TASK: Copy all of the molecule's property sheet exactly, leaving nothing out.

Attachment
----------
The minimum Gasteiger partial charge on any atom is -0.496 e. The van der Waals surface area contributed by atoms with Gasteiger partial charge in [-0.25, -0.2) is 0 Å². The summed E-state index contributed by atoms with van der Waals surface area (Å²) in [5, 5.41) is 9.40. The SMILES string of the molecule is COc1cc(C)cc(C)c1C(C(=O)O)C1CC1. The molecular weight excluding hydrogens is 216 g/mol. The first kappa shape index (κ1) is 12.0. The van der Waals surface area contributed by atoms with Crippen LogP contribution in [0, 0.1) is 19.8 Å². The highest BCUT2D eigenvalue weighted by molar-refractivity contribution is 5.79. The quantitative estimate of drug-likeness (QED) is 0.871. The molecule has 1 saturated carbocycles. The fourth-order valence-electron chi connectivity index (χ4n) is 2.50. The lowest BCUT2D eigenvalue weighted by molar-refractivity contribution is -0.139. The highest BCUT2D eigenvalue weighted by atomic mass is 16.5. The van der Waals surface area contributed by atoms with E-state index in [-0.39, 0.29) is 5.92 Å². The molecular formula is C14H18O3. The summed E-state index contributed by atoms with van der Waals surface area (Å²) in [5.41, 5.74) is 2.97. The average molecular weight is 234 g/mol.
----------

The minimum Gasteiger partial charge on any atom is -0.496 e. The van der Waals surface area contributed by atoms with Gasteiger partial charge in [-0.25, -0.2) is 0 Å². The summed E-state index contributed by atoms with van der Waals surface area (Å²) in [5, 5.41) is 9.40. The SMILES string of the molecule is COc1cc(C)cc(C)c1C(C(=O)O)C1CC1. The molecular weight excluding hydrogens is 216 g/mol. The first kappa shape index (κ1) is 12.0. The van der Waals surface area contributed by atoms with Crippen LogP contribution in [0, 0.1) is 19.8 Å². The highest BCUT2D eigenvalue weighted by molar-refractivity contribution is 5.79. The quantitative estimate of drug-likeness (QED) is 0.871. The molecule has 1 saturated carbocycles. The fourth-order valence-electron chi connectivity index (χ4n) is 2.50. The lowest BCUT2D eigenvalue weighted by molar-refractivity contribution is -0.139. The highest BCUT2D eigenvalue weighted by atomic mass is 16.5. The van der Waals surface area contributed by atoms with E-state index in [-0.39, 0.29) is 5.92 Å². The molecular formula is C14H18O3. The summed E-state index contributed by atoms with van der Waals surface area (Å²) in [5.41, 5.74) is 2.97. The average molecular weight is 234 g/mol.